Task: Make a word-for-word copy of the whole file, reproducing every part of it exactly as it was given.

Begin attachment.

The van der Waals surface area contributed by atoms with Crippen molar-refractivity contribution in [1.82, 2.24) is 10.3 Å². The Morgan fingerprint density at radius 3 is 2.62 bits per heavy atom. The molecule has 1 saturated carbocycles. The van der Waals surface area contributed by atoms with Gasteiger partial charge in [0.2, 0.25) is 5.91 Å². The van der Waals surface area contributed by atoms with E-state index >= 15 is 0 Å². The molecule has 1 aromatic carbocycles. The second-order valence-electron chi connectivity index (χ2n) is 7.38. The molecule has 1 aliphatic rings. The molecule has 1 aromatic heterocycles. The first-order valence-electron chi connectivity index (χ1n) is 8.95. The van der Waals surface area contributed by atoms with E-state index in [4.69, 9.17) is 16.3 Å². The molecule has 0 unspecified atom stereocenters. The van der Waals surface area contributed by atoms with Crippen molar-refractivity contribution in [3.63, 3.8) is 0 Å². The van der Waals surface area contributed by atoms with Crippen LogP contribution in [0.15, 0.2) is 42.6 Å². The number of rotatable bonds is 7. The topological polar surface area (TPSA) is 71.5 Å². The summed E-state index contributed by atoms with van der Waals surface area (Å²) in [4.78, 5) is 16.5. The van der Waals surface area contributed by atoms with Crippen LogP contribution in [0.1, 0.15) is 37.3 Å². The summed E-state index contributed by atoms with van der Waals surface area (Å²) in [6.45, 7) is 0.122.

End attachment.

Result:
The van der Waals surface area contributed by atoms with Crippen molar-refractivity contribution in [1.82, 2.24) is 10.3 Å². The Morgan fingerprint density at radius 3 is 2.62 bits per heavy atom. The molecule has 1 saturated carbocycles. The van der Waals surface area contributed by atoms with Gasteiger partial charge in [0.2, 0.25) is 5.91 Å². The van der Waals surface area contributed by atoms with E-state index >= 15 is 0 Å². The molecule has 1 aromatic carbocycles. The second-order valence-electron chi connectivity index (χ2n) is 7.38. The molecule has 1 aliphatic rings. The molecule has 1 aromatic heterocycles. The first-order valence-electron chi connectivity index (χ1n) is 8.95. The van der Waals surface area contributed by atoms with E-state index in [4.69, 9.17) is 16.3 Å². The molecule has 0 unspecified atom stereocenters. The van der Waals surface area contributed by atoms with Crippen molar-refractivity contribution in [3.63, 3.8) is 0 Å². The van der Waals surface area contributed by atoms with Crippen LogP contribution in [0.15, 0.2) is 42.6 Å². The number of rotatable bonds is 7. The topological polar surface area (TPSA) is 71.5 Å². The summed E-state index contributed by atoms with van der Waals surface area (Å²) in [4.78, 5) is 16.5. The van der Waals surface area contributed by atoms with Crippen LogP contribution in [0.1, 0.15) is 37.3 Å². The summed E-state index contributed by atoms with van der Waals surface area (Å²) in [6.45, 7) is 0.122.